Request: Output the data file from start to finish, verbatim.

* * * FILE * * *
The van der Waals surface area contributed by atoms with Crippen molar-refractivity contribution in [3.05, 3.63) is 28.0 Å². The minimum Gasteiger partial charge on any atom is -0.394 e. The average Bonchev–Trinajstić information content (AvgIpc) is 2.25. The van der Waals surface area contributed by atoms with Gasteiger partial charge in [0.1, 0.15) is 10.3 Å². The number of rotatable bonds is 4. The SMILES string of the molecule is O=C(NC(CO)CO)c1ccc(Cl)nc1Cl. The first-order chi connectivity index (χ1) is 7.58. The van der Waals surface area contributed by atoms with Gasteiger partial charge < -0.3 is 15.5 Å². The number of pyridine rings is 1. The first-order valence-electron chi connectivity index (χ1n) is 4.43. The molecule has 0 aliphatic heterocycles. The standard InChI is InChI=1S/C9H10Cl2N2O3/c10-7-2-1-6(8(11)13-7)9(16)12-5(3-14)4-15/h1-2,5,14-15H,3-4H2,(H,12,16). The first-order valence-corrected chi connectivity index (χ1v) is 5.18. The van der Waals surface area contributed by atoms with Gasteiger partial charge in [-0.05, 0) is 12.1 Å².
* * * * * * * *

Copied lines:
The van der Waals surface area contributed by atoms with Crippen molar-refractivity contribution in [3.05, 3.63) is 28.0 Å². The minimum Gasteiger partial charge on any atom is -0.394 e. The average Bonchev–Trinajstić information content (AvgIpc) is 2.25. The van der Waals surface area contributed by atoms with Gasteiger partial charge in [0.1, 0.15) is 10.3 Å². The number of rotatable bonds is 4. The SMILES string of the molecule is O=C(NC(CO)CO)c1ccc(Cl)nc1Cl. The first-order chi connectivity index (χ1) is 7.58. The van der Waals surface area contributed by atoms with Gasteiger partial charge < -0.3 is 15.5 Å². The number of pyridine rings is 1. The first-order valence-electron chi connectivity index (χ1n) is 4.43. The molecule has 0 aliphatic heterocycles. The standard InChI is InChI=1S/C9H10Cl2N2O3/c10-7-2-1-6(8(11)13-7)9(16)12-5(3-14)4-15/h1-2,5,14-15H,3-4H2,(H,12,16). The first-order valence-corrected chi connectivity index (χ1v) is 5.18. The van der Waals surface area contributed by atoms with Gasteiger partial charge in [-0.05, 0) is 12.1 Å².